But maybe with all the uncertainty around the future of health care provision, people are slowly realising that now is the time to take better control of their health. Nowadays whenever I see a patient with a new health problem, this is what I hear more and more:

“I don’t want a prescription Doc, is there anything I can do to help myself?”

That’s just music to my ears.

People’s reliance on medications has reached alarming levels with 48.9% of Americans using one or more prescription drug over the last 30 days. And if my cohort of patients are anything to go by, it appears the tide is finally turning.

People are realising that lifestyle choices can have a direct impact on their health, and they want to do something about it.

Before any medication is ever prescribed, doctors should always be discussing relevant lifestyle and preventative measures. For example, if your doctor has ever diagnosed you with primary hypertension, they should also have recommended stopping smoking, losing excessive weight, taking regular exercise, cutting out processed and salty foods, reducing stress etc. And if they didn’t, maybe you should get a second opinion. Or even a third.

Because with that advice, you might be able to avoid going on medication for the rest of your life.

Making these positive lifestyle choices can not only reverse many cases of high blood pressure, but can also help to prevent many other conditions such as type 2 diabetes, heart disease and high cholesterol to name a few.

In fact, many of the conditions we treat everyday in our large family practice can be prevented by better lifestyle choices – even some cancers have preventable elements to them.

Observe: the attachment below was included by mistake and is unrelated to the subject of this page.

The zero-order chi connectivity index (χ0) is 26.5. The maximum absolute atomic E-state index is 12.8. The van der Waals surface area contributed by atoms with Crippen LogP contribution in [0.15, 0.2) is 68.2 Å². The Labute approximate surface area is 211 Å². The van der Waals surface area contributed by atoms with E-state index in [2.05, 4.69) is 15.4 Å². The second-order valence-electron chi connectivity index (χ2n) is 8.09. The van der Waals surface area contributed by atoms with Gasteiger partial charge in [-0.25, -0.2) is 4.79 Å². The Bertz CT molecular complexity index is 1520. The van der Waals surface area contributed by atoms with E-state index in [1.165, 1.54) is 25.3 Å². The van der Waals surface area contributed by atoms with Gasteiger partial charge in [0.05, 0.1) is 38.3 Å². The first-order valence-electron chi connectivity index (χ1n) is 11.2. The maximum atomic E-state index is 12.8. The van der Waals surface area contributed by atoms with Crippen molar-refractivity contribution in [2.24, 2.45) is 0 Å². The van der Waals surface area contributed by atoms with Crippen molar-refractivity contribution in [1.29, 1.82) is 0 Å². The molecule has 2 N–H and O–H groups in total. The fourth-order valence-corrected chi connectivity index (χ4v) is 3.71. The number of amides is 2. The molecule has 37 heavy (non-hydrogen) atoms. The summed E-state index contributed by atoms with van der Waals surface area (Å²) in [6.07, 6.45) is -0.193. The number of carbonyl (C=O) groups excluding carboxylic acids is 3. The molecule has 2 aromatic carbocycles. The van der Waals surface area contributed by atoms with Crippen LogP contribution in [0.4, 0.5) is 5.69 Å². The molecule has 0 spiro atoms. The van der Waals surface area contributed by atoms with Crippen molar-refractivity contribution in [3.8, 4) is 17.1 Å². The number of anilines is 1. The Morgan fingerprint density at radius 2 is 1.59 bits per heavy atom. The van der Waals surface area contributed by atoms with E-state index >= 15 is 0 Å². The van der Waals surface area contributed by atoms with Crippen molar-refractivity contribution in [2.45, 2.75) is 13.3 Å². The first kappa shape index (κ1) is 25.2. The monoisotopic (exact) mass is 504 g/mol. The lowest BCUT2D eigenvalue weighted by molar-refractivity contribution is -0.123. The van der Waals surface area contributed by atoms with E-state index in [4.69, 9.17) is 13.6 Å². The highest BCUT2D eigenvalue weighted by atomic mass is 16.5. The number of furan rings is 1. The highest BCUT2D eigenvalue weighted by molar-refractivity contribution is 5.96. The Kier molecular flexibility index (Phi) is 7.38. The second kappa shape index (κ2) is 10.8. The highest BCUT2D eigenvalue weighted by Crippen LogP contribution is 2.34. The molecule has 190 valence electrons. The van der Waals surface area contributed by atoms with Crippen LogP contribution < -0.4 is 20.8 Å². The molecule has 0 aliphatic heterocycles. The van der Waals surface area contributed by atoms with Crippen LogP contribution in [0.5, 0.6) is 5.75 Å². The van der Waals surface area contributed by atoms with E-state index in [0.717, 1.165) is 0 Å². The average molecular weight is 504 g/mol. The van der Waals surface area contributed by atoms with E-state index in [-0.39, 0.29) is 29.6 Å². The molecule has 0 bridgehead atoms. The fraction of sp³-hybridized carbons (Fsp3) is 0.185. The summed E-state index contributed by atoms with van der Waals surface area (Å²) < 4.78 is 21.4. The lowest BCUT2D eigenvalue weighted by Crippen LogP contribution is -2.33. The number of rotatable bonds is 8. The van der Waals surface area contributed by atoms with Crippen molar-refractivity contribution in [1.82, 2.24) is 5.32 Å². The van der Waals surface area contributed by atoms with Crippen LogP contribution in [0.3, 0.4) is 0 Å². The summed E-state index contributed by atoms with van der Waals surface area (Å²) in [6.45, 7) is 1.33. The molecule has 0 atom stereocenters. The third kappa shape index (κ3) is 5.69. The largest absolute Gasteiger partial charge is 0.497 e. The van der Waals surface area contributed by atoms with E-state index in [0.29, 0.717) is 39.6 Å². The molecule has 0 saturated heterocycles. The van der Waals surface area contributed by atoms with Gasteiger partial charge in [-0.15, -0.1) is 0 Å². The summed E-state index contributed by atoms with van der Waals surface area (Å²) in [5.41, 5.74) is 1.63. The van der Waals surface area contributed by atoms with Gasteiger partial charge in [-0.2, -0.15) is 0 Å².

And patients are also becoming increasingly aware of the fact that medication can only take them so far. As every drug has potentially harmful side-effects, why not try something safer that is also proven to work?

This is what led me to explore health care beyond the traditional education I received in medical school. As doctors, we were taught to look at a collection of symptoms, examination findings, relevant test results, then reach a diagnosis and create a treatment plan. And this is still what many patients need.

But let’s take a step back first. What is the underlying source of these symptoms? Why is this person’s health out of balance? And if we identify and reverse the imbalance, can we cure their illness without reaching for the prescription pad?

The World Health Organisation defined health as “a state of complete physical, mental and social well-being” as part of their constitution back in 1948. So by definition, there are only three areas we need to focus on to help improve our health : our physical well-being, our mental well-being and our social well-being.

To put it simply, if we nurture and support all three of these areas of our well-being by making sensible life choices, we move toward health. Conversely, if we ignore or neglect one or more of these areas, and we move toward illness.

I have written extensively about this in my best-selling book “The Big Prescription” as I believe we can all improve our health in a natural and sustainable way, without a reliance on pills and potions.

But alternatively, just speak to your doctor. Never stop any prescription drugs without medical supervision, but the next time you see your doctor, ask the simple question: “What can I do to avoid or reduce my medication?”

If their face lights up, that’s the doctor for you. If not, maybe you should get a second opinion.

Or even a third.